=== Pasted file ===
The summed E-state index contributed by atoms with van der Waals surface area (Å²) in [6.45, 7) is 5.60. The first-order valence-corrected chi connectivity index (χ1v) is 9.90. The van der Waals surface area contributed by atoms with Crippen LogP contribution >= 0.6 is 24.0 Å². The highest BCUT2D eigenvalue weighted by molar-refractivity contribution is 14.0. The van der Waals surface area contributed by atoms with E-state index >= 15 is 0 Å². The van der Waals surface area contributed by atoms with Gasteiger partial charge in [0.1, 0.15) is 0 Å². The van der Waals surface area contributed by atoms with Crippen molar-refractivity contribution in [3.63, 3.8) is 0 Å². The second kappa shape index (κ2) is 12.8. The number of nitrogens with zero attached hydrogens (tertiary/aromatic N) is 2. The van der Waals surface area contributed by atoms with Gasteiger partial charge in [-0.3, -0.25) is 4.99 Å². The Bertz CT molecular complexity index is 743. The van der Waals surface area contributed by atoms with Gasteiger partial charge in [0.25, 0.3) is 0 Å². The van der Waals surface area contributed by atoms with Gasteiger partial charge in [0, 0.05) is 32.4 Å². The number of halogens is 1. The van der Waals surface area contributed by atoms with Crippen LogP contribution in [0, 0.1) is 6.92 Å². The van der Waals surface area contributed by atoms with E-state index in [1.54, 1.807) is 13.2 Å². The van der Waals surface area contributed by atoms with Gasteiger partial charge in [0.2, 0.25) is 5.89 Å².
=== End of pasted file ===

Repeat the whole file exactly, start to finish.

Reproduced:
The summed E-state index contributed by atoms with van der Waals surface area (Å²) in [6.45, 7) is 5.60. The first-order valence-corrected chi connectivity index (χ1v) is 9.90. The van der Waals surface area contributed by atoms with Crippen LogP contribution >= 0.6 is 24.0 Å². The highest BCUT2D eigenvalue weighted by molar-refractivity contribution is 14.0. The van der Waals surface area contributed by atoms with E-state index >= 15 is 0 Å². The van der Waals surface area contributed by atoms with Gasteiger partial charge in [0.1, 0.15) is 0 Å². The van der Waals surface area contributed by atoms with Crippen molar-refractivity contribution in [3.63, 3.8) is 0 Å². The second kappa shape index (κ2) is 12.8. The number of nitrogens with zero attached hydrogens (tertiary/aromatic N) is 2. The van der Waals surface area contributed by atoms with Gasteiger partial charge in [-0.3, -0.25) is 4.99 Å². The Bertz CT molecular complexity index is 743. The van der Waals surface area contributed by atoms with Gasteiger partial charge in [0.25, 0.3) is 0 Å². The van der Waals surface area contributed by atoms with Gasteiger partial charge in [0, 0.05) is 32.4 Å². The number of halogens is 1. The van der Waals surface area contributed by atoms with Crippen LogP contribution in [0, 0.1) is 6.92 Å². The van der Waals surface area contributed by atoms with E-state index in [1.54, 1.807) is 13.2 Å². The van der Waals surface area contributed by atoms with Gasteiger partial charge in [0.2, 0.25) is 5.89 Å².